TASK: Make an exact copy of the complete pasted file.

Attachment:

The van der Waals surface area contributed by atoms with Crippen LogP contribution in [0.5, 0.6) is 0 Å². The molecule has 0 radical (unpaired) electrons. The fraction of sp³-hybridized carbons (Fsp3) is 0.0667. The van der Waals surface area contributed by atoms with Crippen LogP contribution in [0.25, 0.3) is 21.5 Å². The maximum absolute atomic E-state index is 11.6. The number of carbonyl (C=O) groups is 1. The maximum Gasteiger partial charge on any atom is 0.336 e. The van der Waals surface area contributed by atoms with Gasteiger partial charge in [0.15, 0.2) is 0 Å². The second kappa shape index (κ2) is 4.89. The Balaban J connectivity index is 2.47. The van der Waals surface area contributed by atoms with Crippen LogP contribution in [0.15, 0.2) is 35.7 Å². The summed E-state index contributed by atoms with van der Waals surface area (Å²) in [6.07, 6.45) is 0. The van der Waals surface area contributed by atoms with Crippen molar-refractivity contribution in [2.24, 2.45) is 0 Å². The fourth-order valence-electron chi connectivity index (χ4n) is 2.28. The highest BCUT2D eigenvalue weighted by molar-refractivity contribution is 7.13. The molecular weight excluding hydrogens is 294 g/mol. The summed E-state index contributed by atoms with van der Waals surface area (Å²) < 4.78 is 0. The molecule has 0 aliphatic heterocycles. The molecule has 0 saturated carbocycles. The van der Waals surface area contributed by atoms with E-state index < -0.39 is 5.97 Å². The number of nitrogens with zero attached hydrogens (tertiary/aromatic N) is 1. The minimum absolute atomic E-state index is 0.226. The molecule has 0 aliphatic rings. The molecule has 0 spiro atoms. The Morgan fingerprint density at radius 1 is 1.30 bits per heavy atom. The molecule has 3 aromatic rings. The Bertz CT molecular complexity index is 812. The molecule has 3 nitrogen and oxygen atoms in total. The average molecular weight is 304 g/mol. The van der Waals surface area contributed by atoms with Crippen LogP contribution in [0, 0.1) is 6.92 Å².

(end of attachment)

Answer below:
The van der Waals surface area contributed by atoms with Crippen LogP contribution in [0.5, 0.6) is 0 Å². The molecule has 0 radical (unpaired) electrons. The fraction of sp³-hybridized carbons (Fsp3) is 0.0667. The van der Waals surface area contributed by atoms with Crippen LogP contribution in [0.25, 0.3) is 21.5 Å². The maximum absolute atomic E-state index is 11.6. The number of carbonyl (C=O) groups is 1. The maximum Gasteiger partial charge on any atom is 0.336 e. The van der Waals surface area contributed by atoms with Gasteiger partial charge in [0.15, 0.2) is 0 Å². The second kappa shape index (κ2) is 4.89. The Balaban J connectivity index is 2.47. The van der Waals surface area contributed by atoms with Crippen LogP contribution in [0.15, 0.2) is 35.7 Å². The summed E-state index contributed by atoms with van der Waals surface area (Å²) in [6.07, 6.45) is 0. The van der Waals surface area contributed by atoms with Crippen molar-refractivity contribution in [2.24, 2.45) is 0 Å². The fourth-order valence-electron chi connectivity index (χ4n) is 2.28. The highest BCUT2D eigenvalue weighted by molar-refractivity contribution is 7.13. The molecular weight excluding hydrogens is 294 g/mol. The summed E-state index contributed by atoms with van der Waals surface area (Å²) < 4.78 is 0. The molecule has 0 aliphatic heterocycles. The molecule has 0 saturated carbocycles. The van der Waals surface area contributed by atoms with E-state index < -0.39 is 5.97 Å². The number of nitrogens with zero attached hydrogens (tertiary/aromatic N) is 1. The minimum absolute atomic E-state index is 0.226. The molecule has 0 aliphatic rings. The molecule has 0 spiro atoms. The Morgan fingerprint density at radius 1 is 1.30 bits per heavy atom. The molecule has 3 aromatic rings. The Bertz CT molecular complexity index is 812. The molecule has 3 nitrogen and oxygen atoms in total. The average molecular weight is 304 g/mol. The van der Waals surface area contributed by atoms with Crippen LogP contribution in [0, 0.1) is 6.92 Å².